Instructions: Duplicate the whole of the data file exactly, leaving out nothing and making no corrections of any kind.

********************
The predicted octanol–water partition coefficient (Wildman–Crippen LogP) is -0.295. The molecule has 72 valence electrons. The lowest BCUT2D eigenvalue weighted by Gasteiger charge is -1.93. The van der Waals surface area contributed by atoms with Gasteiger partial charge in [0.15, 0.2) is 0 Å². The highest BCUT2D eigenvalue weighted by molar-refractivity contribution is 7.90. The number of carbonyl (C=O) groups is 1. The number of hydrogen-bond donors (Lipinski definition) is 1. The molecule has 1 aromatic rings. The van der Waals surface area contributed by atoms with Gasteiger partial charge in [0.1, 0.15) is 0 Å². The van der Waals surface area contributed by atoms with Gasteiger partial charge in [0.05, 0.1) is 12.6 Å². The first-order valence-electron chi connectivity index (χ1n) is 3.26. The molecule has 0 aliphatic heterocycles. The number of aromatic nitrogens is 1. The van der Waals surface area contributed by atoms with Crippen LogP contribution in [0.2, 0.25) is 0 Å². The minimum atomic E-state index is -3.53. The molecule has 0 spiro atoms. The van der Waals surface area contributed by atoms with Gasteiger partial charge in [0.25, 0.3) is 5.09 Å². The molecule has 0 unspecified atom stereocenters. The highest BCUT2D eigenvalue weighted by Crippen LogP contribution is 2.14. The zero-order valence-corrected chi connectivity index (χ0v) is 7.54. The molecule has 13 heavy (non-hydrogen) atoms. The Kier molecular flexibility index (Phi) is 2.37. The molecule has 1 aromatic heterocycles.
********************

The predicted octanol–water partition coefficient (Wildman–Crippen LogP) is -0.295. The molecule has 72 valence electrons. The lowest BCUT2D eigenvalue weighted by Gasteiger charge is -1.93. The van der Waals surface area contributed by atoms with Gasteiger partial charge in [0.15, 0.2) is 0 Å². The highest BCUT2D eigenvalue weighted by molar-refractivity contribution is 7.90. The number of carbonyl (C=O) groups is 1. The number of hydrogen-bond donors (Lipinski definition) is 1. The molecule has 1 aromatic rings. The van der Waals surface area contributed by atoms with Gasteiger partial charge in [0.1, 0.15) is 0 Å². The van der Waals surface area contributed by atoms with Gasteiger partial charge in [0.05, 0.1) is 12.6 Å². The first-order valence-electron chi connectivity index (χ1n) is 3.26. The molecule has 0 aliphatic heterocycles. The number of aromatic nitrogens is 1. The van der Waals surface area contributed by atoms with Crippen LogP contribution in [0.2, 0.25) is 0 Å². The minimum atomic E-state index is -3.53. The molecule has 0 spiro atoms. The van der Waals surface area contributed by atoms with Gasteiger partial charge in [0.25, 0.3) is 5.09 Å². The molecule has 0 unspecified atom stereocenters. The highest BCUT2D eigenvalue weighted by Crippen LogP contribution is 2.14. The zero-order valence-corrected chi connectivity index (χ0v) is 7.54. The molecule has 13 heavy (non-hydrogen) atoms. The Kier molecular flexibility index (Phi) is 2.37. The molecule has 1 aromatic heterocycles.